Chief Technology Officer
Handley applied for the role of the New Zealand Chief Technology Officer (CTO). The role was being created under the auspices of Government Digital Services Minister Clare Curran. On 24 August 2018, New Zealand Prime Minister Jacinda Ardern dismissed Curran from the Cabinet after it became clear Curran had met Handley in February at her Beehive office to discuss his interest in the vacant CTO role. Curran had failed to disclose the meeting in her ministerial diary and to inform staff or officials about it (the second meeting she had failed to disclose). Curran apologised to the Prime Minister for her actions and eventually resigned as a Minister.
In September 2018, Handley announced that he had been offered, and had accepted, the CTO role in August. Soon after, the Government announced that it would not be proceeding with the role in its current form, and paid Handley compensation of $107,000 (three months' pay plus reimbursement for moving costs). At the time of the announcement the Minister for Government Digital Services Megan Woods said: "This decision in no way reflects on him as a candidate and the State Services Commission review shows that the process was suitably robust". Handley said he was "deeply disappointed" by the process but the Government's decision to halt it was understandable.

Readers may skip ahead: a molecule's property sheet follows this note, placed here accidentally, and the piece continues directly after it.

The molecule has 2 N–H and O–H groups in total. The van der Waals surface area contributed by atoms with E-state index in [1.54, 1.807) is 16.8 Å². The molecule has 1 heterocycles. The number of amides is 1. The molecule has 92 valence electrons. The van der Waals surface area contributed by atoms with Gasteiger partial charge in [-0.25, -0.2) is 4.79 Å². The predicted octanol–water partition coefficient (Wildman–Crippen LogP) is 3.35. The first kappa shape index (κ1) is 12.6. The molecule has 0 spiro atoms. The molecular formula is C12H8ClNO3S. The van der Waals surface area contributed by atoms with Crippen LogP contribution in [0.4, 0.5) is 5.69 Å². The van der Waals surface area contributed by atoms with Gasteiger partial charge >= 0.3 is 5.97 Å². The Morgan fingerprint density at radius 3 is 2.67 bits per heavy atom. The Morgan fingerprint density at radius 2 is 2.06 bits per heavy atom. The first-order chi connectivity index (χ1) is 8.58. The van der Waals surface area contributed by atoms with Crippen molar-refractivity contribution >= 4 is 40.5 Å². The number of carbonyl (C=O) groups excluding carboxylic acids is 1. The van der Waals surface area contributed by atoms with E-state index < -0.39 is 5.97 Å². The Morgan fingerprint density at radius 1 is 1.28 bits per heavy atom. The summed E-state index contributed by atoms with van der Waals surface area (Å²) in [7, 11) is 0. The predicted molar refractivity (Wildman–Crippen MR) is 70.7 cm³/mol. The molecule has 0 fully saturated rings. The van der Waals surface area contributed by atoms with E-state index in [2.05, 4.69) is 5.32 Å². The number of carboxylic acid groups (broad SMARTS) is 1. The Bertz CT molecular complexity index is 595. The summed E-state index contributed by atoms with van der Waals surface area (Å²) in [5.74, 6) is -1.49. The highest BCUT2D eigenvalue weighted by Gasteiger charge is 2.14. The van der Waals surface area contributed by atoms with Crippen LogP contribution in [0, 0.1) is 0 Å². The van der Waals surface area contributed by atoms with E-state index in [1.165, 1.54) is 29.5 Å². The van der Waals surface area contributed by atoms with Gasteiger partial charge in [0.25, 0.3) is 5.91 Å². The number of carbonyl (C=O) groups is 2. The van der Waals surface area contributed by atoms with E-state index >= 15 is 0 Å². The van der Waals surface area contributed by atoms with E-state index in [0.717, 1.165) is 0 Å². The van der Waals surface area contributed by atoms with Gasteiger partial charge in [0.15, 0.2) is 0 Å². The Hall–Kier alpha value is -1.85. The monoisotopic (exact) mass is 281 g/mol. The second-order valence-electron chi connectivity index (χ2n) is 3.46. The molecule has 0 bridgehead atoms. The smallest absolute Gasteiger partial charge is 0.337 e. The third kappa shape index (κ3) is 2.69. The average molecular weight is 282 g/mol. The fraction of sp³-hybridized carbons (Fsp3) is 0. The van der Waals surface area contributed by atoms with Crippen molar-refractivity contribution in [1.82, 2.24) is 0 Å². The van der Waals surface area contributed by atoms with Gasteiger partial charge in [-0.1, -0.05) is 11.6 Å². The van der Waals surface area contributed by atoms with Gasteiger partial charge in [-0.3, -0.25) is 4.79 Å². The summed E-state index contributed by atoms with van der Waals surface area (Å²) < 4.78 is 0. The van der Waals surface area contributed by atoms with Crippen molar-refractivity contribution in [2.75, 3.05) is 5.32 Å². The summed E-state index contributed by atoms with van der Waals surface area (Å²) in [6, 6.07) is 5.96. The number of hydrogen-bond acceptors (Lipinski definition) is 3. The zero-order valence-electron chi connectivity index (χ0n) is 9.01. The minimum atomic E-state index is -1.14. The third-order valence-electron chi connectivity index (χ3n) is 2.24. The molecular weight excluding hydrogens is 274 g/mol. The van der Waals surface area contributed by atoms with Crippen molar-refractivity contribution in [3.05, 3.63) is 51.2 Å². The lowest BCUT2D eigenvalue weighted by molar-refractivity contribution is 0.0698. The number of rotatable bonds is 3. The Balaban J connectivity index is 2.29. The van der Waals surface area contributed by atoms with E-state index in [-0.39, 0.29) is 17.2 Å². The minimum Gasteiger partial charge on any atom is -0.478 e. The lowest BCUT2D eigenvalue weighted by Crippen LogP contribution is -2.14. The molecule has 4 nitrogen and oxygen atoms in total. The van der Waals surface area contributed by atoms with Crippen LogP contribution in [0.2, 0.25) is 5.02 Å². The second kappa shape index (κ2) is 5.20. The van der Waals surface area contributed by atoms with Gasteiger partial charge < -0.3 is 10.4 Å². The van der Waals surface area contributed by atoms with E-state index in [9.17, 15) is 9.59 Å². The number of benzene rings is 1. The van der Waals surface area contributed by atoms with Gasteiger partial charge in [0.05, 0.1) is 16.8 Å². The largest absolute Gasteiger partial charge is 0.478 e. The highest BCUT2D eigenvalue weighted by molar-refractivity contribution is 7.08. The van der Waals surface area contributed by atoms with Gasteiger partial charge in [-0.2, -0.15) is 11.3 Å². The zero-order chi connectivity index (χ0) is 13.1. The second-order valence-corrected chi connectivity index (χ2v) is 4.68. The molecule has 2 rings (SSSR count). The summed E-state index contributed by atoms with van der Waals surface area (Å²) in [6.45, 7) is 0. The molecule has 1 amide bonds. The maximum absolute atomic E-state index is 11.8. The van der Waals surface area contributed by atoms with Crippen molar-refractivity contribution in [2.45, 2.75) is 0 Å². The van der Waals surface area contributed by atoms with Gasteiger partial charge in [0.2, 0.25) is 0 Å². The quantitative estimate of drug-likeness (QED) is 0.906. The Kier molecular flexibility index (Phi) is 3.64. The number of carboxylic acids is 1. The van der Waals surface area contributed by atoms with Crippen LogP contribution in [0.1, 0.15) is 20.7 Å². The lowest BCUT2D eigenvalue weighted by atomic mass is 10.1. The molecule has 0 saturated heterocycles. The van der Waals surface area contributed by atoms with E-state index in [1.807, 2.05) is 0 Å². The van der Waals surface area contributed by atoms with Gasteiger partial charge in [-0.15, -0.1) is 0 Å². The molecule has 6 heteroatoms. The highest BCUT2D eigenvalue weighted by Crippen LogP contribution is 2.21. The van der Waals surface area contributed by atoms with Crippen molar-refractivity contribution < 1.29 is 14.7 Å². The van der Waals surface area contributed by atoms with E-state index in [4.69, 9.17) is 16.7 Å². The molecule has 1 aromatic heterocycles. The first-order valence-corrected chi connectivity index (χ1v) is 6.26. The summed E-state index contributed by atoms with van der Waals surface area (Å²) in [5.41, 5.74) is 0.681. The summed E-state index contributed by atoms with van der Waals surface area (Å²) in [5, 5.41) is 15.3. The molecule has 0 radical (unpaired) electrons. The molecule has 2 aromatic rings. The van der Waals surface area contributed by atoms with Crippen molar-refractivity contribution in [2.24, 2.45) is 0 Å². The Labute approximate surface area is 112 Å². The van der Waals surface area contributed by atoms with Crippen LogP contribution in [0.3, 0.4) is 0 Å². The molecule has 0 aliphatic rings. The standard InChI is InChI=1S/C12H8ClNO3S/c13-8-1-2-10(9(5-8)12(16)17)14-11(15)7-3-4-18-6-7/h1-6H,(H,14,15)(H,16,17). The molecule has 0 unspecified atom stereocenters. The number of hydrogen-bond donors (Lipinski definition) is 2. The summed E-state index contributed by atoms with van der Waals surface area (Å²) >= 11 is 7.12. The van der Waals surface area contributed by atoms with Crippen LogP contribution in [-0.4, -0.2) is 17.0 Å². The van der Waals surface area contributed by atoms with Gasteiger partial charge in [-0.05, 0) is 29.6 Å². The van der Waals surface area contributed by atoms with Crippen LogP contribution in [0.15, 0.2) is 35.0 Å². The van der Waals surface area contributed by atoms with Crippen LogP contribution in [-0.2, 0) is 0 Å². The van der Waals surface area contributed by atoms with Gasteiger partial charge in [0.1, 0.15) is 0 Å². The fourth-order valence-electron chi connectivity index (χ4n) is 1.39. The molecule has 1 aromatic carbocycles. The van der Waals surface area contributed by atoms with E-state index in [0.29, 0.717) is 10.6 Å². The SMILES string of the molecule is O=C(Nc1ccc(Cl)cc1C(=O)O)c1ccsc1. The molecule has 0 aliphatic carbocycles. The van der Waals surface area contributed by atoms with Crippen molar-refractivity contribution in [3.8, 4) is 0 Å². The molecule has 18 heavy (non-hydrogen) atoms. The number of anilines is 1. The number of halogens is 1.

Awards and honours
In September 2006, Handley was a finalist in the Bayer Innovator Awards (Information Technology and Communications Category).
In October 2009, he received the 2009 EY Young Entrepreneur of the Year Award.
In December 2010, he was named finalist for the New Zealand Herald Business Leader of the Year.
In October 2011, he was listed on the 'Silicon Alley 100' of the most influential technology people in New York. That same year he was named a New Zealand 2011 Sir Peter Blake Leader by the Sir Peter Blake Trust, and became a World Class New Zealander.
In September 2015 he was named in the world’s top 100 influential leaders by the Association to Advance Collegiate Schools of Business, a global accrediting body and membership association for business schools.
In November 2015 he was named one of the top 10 most influential social entrepreneurs on Twitter (by Chivas’ The Venture, US).
In November 2016, the Wharton Social Impact Initiative, at Wharton School of the University of Pennsylvania invited Handley to join the David Nazarian Social Innovator in Residence Program, naming him the third "Innovator in Residence" to visit the school.
He has a wife, Maya, and a son. During the process of applying for the Chief Technology Officer he moved his family back to New Zealand to live in Auckland.
In November 2017 he was granted New Zealand citizenship by Minister for Internal Affairs Tracey Martin under the 'exceptional circumstances' provision. The exceptional circumstances provision was required because he had not spent enough time in New Zealand to meet the usual requirements to become a New Zealand citizen (865 days short). He suggested that he didn't meet the requirements because he frequently travelled for business reasons.